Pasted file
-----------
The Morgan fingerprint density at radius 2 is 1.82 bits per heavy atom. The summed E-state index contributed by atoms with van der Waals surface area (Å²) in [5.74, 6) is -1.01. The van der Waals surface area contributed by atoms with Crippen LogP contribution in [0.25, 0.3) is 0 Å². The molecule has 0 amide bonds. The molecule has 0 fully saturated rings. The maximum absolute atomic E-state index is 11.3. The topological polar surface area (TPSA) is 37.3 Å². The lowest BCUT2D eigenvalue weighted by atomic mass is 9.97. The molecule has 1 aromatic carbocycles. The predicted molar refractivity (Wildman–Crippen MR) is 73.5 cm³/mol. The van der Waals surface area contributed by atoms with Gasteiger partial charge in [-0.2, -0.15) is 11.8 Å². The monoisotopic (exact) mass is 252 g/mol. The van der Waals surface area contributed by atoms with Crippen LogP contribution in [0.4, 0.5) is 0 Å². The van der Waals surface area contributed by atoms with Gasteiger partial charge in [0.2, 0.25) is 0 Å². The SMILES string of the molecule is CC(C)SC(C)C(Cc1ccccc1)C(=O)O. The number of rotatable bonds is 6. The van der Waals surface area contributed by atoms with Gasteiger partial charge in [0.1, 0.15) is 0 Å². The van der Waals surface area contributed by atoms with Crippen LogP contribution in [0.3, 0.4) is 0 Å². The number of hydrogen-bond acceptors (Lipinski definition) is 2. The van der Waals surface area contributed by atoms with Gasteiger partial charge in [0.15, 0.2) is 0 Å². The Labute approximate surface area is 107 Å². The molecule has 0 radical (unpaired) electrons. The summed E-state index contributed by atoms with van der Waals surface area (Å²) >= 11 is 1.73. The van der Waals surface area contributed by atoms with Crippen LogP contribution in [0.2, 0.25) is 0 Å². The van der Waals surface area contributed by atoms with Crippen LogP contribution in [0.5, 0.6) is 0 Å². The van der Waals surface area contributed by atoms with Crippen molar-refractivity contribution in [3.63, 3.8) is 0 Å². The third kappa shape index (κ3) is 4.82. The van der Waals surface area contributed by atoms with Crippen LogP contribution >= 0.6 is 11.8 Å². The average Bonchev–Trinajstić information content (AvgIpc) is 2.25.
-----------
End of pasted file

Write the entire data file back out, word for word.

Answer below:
The Morgan fingerprint density at radius 2 is 1.82 bits per heavy atom. The summed E-state index contributed by atoms with van der Waals surface area (Å²) in [5.74, 6) is -1.01. The van der Waals surface area contributed by atoms with Crippen LogP contribution in [0.25, 0.3) is 0 Å². The molecule has 0 amide bonds. The molecule has 0 fully saturated rings. The maximum absolute atomic E-state index is 11.3. The topological polar surface area (TPSA) is 37.3 Å². The lowest BCUT2D eigenvalue weighted by atomic mass is 9.97. The molecule has 1 aromatic carbocycles. The predicted molar refractivity (Wildman–Crippen MR) is 73.5 cm³/mol. The van der Waals surface area contributed by atoms with Gasteiger partial charge in [-0.2, -0.15) is 11.8 Å². The monoisotopic (exact) mass is 252 g/mol. The van der Waals surface area contributed by atoms with Crippen LogP contribution in [0.4, 0.5) is 0 Å². The van der Waals surface area contributed by atoms with Gasteiger partial charge in [0.2, 0.25) is 0 Å². The SMILES string of the molecule is CC(C)SC(C)C(Cc1ccccc1)C(=O)O. The number of rotatable bonds is 6. The van der Waals surface area contributed by atoms with Gasteiger partial charge in [0.1, 0.15) is 0 Å². The van der Waals surface area contributed by atoms with Crippen LogP contribution in [0.3, 0.4) is 0 Å². The number of hydrogen-bond acceptors (Lipinski definition) is 2. The van der Waals surface area contributed by atoms with Gasteiger partial charge in [0.15, 0.2) is 0 Å². The Labute approximate surface area is 107 Å². The molecule has 0 radical (unpaired) electrons. The summed E-state index contributed by atoms with van der Waals surface area (Å²) >= 11 is 1.73. The van der Waals surface area contributed by atoms with Crippen LogP contribution in [0.2, 0.25) is 0 Å². The van der Waals surface area contributed by atoms with Crippen LogP contribution in [0.5, 0.6) is 0 Å². The van der Waals surface area contributed by atoms with Crippen molar-refractivity contribution in [3.63, 3.8) is 0 Å². The third kappa shape index (κ3) is 4.82. The van der Waals surface area contributed by atoms with Crippen LogP contribution >= 0.6 is 11.8 Å². The average Bonchev–Trinajstić information content (AvgIpc) is 2.25.